In this article, we will discuss why we feel this way as well as some tips on how to talk to strangers without feeling awkward.

Step right up, don’t be shy!

Why We Feel Awkward Talking to Strangers

The next time you feel uncomfortable talking to a stranger, tell yourself that’s completely normal. There are numerous reasons why it’s actually natural to feel awkward talking to strangers:

Our Stress Levels Rise Around Strangers

Numerous studies have show that our levels of cortisol go up when we are around strangers.[1] Cortisol is the hormone inside of us which produces stress responses.[2]
So there you go, right off the bat you can see part of your standard response to strangers is due to a chemical reaction!

A very interesting by product of increased cortisol is that it makes us less empathetic. More than likely this can be traced to our evolution. The increase in the cortisol and the corresponding decrease in empathy makes us want to stay away from strangers. We are biologically wired to feel concern around strangers.

Evolution Taught Us to Be Wary

Evolution has also taught us to be wary of strangers in general. Humans as a whole have spent a large chunk of their history banded together in small protective groups. We did this in order to help protect each other and maximize resources.

When you think about it in this context, outsiders to our small groups or strangers are considered potential threats. Fear of strangers is common across almost all human cultures.

Culturally Conditioned

We can also thank our society for helping us feel uncomfortable and sometimes afraid of strangers. The term “stranger danger” is something most of us can relate to either growing up or raising kids. Or both.

I remember hearing this from my parents, mostly about not getting in someone’s car I didn’t know. And as the father of 2 teenage girls, you can be sure I’ve talked to them about this very concept more times that they want to hear.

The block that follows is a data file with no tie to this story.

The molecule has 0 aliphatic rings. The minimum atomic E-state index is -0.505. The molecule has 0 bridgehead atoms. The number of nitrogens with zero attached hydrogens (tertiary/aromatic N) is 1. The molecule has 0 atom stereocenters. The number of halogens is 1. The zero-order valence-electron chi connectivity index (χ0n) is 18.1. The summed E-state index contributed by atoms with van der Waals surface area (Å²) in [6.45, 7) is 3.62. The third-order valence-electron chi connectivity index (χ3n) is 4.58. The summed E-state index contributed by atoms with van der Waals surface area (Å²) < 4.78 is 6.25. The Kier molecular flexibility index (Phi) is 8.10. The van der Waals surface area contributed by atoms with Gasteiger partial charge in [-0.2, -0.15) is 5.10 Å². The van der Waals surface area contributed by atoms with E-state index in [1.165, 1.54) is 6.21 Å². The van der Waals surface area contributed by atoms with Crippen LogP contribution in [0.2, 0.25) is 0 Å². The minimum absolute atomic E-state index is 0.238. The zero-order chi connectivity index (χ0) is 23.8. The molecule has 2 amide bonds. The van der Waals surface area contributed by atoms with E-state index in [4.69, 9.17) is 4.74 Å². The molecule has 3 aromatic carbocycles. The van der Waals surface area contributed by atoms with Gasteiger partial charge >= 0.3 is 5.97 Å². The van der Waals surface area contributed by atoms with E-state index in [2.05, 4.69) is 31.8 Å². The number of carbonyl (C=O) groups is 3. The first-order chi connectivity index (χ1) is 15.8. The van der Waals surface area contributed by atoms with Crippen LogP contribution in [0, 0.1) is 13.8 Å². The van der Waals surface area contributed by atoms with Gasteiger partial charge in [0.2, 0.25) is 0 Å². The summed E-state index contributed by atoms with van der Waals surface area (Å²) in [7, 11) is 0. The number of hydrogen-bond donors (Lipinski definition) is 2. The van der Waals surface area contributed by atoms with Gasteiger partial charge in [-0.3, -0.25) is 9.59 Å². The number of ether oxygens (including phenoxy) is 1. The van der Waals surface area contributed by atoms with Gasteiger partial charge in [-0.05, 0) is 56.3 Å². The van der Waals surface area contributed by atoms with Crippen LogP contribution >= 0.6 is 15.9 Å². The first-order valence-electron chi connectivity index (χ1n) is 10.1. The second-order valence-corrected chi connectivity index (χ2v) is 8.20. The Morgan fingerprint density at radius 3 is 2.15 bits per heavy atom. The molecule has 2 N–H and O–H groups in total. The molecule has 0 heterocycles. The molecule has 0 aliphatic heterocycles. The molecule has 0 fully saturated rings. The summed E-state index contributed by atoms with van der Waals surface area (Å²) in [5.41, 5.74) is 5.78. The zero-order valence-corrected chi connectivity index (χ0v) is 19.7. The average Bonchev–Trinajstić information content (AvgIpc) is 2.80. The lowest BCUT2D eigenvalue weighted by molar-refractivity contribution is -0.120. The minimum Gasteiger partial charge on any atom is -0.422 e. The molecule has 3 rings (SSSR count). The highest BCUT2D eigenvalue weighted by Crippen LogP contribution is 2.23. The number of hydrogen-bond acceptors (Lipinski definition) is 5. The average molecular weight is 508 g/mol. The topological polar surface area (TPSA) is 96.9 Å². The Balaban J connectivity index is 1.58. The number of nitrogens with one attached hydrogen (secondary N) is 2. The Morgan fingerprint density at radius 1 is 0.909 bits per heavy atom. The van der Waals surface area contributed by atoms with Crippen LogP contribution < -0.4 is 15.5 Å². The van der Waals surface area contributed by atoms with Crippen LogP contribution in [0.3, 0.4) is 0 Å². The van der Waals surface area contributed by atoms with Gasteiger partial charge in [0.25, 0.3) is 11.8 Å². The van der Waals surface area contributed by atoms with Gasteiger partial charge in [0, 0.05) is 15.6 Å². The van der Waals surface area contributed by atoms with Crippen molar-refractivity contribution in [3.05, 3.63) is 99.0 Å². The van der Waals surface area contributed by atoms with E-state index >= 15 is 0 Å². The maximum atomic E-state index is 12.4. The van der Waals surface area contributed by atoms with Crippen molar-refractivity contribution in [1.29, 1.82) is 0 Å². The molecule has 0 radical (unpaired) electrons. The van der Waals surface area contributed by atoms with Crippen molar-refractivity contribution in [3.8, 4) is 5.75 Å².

The thought that strangers can be dangerous is built into us as it is. Toss in the amplification of the media on strangers doing things such as kidnapping kids and it takes it to an even higher level.

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Now that we’ve reviewed some of the reasons why we are nervous, let’s look at why you should talk to strangers more.

Benefits of Getting over the Awkwardness

Let’s take a quick look at some of the advantages of how to talk to strangers without feeling awkward. These are some high level benefits of talking to strangers.

1. Broadens Your Network

After you talk to someone, you didn’t know previously they become someone you know at least a little bit. This alone helps broaden your network of people you know. This is helpful in many ways whether it is work related or socially related.

2. Improves Your Communication Skills

I am a huge proponent of the value of solid communication skills and have written about it often. The more you talk to people, especially people you don’t know, the better your communication skills become.

Interacting with a wider variety of people will bring the added benefit of improving your communication skills.

3. Continually Learning

So many of us don’t actively seek to learn new things. This is one of the primary keys to staying engaged in life and our own personal self fulfillment.

Almost every time I speak to someone I didn’t know previously, I’ve learned something new. When we speak to strangers, it pushes us out of our comfort zones and we tend to learn new things.

4. Increases Self Confidence